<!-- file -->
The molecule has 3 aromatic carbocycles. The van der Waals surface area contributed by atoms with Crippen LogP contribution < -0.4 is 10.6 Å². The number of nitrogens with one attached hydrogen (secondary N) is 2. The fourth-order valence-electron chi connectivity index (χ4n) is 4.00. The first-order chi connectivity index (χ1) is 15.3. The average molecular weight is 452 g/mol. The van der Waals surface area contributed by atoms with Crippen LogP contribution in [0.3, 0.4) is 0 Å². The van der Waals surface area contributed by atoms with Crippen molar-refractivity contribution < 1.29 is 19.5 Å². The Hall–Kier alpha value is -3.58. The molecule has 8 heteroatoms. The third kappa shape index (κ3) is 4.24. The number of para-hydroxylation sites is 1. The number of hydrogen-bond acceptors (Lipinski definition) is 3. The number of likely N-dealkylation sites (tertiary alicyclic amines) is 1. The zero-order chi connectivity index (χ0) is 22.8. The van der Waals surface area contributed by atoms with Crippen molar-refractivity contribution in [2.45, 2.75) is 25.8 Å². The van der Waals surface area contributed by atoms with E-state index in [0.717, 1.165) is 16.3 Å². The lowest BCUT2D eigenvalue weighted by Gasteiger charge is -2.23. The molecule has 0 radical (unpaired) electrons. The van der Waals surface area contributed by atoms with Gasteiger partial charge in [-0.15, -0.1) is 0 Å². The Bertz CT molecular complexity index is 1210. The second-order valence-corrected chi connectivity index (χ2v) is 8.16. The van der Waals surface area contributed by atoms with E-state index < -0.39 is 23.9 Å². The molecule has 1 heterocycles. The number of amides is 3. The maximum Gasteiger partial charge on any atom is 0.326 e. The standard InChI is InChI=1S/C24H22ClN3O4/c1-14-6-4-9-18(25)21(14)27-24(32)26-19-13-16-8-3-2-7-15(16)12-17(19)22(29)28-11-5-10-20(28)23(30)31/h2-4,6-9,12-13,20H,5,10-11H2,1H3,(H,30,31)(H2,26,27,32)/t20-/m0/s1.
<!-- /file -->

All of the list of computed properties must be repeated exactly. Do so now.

The molecule has 3 aromatic carbocycles. The van der Waals surface area contributed by atoms with Crippen LogP contribution < -0.4 is 10.6 Å². The number of nitrogens with one attached hydrogen (secondary N) is 2. The fourth-order valence-electron chi connectivity index (χ4n) is 4.00. The first-order chi connectivity index (χ1) is 15.3. The average molecular weight is 452 g/mol. The van der Waals surface area contributed by atoms with Crippen LogP contribution in [0.3, 0.4) is 0 Å². The van der Waals surface area contributed by atoms with Crippen molar-refractivity contribution < 1.29 is 19.5 Å². The Hall–Kier alpha value is -3.58. The molecule has 8 heteroatoms. The third kappa shape index (κ3) is 4.24. The number of para-hydroxylation sites is 1. The number of hydrogen-bond acceptors (Lipinski definition) is 3. The number of likely N-dealkylation sites (tertiary alicyclic amines) is 1. The zero-order chi connectivity index (χ0) is 22.8. The van der Waals surface area contributed by atoms with Crippen molar-refractivity contribution in [2.45, 2.75) is 25.8 Å². The van der Waals surface area contributed by atoms with E-state index in [0.717, 1.165) is 16.3 Å². The lowest BCUT2D eigenvalue weighted by Gasteiger charge is -2.23. The molecule has 0 radical (unpaired) electrons. The van der Waals surface area contributed by atoms with Gasteiger partial charge in [-0.15, -0.1) is 0 Å². The Bertz CT molecular complexity index is 1210. The second-order valence-corrected chi connectivity index (χ2v) is 8.16. The van der Waals surface area contributed by atoms with E-state index < -0.39 is 23.9 Å². The molecule has 1 heterocycles. The number of amides is 3. The maximum Gasteiger partial charge on any atom is 0.326 e. The standard InChI is InChI=1S/C24H22ClN3O4/c1-14-6-4-9-18(25)21(14)27-24(32)26-19-13-16-8-3-2-7-15(16)12-17(19)22(29)28-11-5-10-20(28)23(30)31/h2-4,6-9,12-13,20H,5,10-11H2,1H3,(H,30,31)(H2,26,27,32)/t20-/m0/s1.